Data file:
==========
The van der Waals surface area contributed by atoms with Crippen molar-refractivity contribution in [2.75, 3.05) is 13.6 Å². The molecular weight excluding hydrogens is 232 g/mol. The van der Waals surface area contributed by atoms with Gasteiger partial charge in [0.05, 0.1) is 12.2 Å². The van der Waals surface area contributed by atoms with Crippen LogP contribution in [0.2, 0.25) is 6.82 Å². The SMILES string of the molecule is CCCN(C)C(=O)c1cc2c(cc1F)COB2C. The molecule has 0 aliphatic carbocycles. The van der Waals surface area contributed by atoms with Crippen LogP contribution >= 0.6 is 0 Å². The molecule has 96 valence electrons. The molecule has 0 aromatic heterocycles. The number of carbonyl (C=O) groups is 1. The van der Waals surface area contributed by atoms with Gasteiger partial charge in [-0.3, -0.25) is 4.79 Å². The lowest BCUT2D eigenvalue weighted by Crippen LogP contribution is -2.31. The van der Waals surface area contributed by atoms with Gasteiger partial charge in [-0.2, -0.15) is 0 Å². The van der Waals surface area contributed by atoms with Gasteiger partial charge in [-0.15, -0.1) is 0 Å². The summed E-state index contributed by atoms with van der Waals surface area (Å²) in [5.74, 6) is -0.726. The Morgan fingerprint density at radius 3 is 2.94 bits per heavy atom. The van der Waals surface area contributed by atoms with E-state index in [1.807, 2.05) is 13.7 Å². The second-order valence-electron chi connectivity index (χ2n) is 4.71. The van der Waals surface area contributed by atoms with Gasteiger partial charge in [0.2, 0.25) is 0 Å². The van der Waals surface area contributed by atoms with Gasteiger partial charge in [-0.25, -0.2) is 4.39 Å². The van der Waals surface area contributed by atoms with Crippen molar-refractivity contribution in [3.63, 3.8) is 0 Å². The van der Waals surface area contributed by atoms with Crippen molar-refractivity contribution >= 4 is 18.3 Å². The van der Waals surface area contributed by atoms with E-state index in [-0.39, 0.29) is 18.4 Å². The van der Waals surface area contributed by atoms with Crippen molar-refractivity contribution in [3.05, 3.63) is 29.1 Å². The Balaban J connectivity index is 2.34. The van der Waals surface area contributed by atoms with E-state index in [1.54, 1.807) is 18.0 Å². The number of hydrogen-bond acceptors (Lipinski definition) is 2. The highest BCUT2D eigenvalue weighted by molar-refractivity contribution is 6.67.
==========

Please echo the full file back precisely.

The van der Waals surface area contributed by atoms with Crippen molar-refractivity contribution in [2.75, 3.05) is 13.6 Å². The molecular weight excluding hydrogens is 232 g/mol. The van der Waals surface area contributed by atoms with Gasteiger partial charge in [0.05, 0.1) is 12.2 Å². The van der Waals surface area contributed by atoms with Crippen LogP contribution in [0.2, 0.25) is 6.82 Å². The SMILES string of the molecule is CCCN(C)C(=O)c1cc2c(cc1F)COB2C. The molecule has 0 aliphatic carbocycles. The van der Waals surface area contributed by atoms with Crippen LogP contribution >= 0.6 is 0 Å². The molecule has 96 valence electrons. The molecule has 0 aromatic heterocycles. The number of carbonyl (C=O) groups is 1. The van der Waals surface area contributed by atoms with Gasteiger partial charge in [-0.3, -0.25) is 4.79 Å². The lowest BCUT2D eigenvalue weighted by Crippen LogP contribution is -2.31. The van der Waals surface area contributed by atoms with Gasteiger partial charge in [-0.2, -0.15) is 0 Å². The van der Waals surface area contributed by atoms with Gasteiger partial charge in [-0.15, -0.1) is 0 Å². The summed E-state index contributed by atoms with van der Waals surface area (Å²) in [5.74, 6) is -0.726. The Morgan fingerprint density at radius 3 is 2.94 bits per heavy atom. The van der Waals surface area contributed by atoms with E-state index in [1.807, 2.05) is 13.7 Å². The second-order valence-electron chi connectivity index (χ2n) is 4.71. The van der Waals surface area contributed by atoms with Gasteiger partial charge in [0.2, 0.25) is 0 Å². The van der Waals surface area contributed by atoms with Gasteiger partial charge in [-0.25, -0.2) is 4.39 Å². The van der Waals surface area contributed by atoms with Crippen molar-refractivity contribution in [3.63, 3.8) is 0 Å². The van der Waals surface area contributed by atoms with Crippen molar-refractivity contribution >= 4 is 18.3 Å². The van der Waals surface area contributed by atoms with E-state index in [-0.39, 0.29) is 18.4 Å². The van der Waals surface area contributed by atoms with Crippen molar-refractivity contribution in [3.05, 3.63) is 29.1 Å². The Balaban J connectivity index is 2.34. The van der Waals surface area contributed by atoms with E-state index in [1.54, 1.807) is 18.0 Å². The number of hydrogen-bond acceptors (Lipinski definition) is 2. The highest BCUT2D eigenvalue weighted by molar-refractivity contribution is 6.67.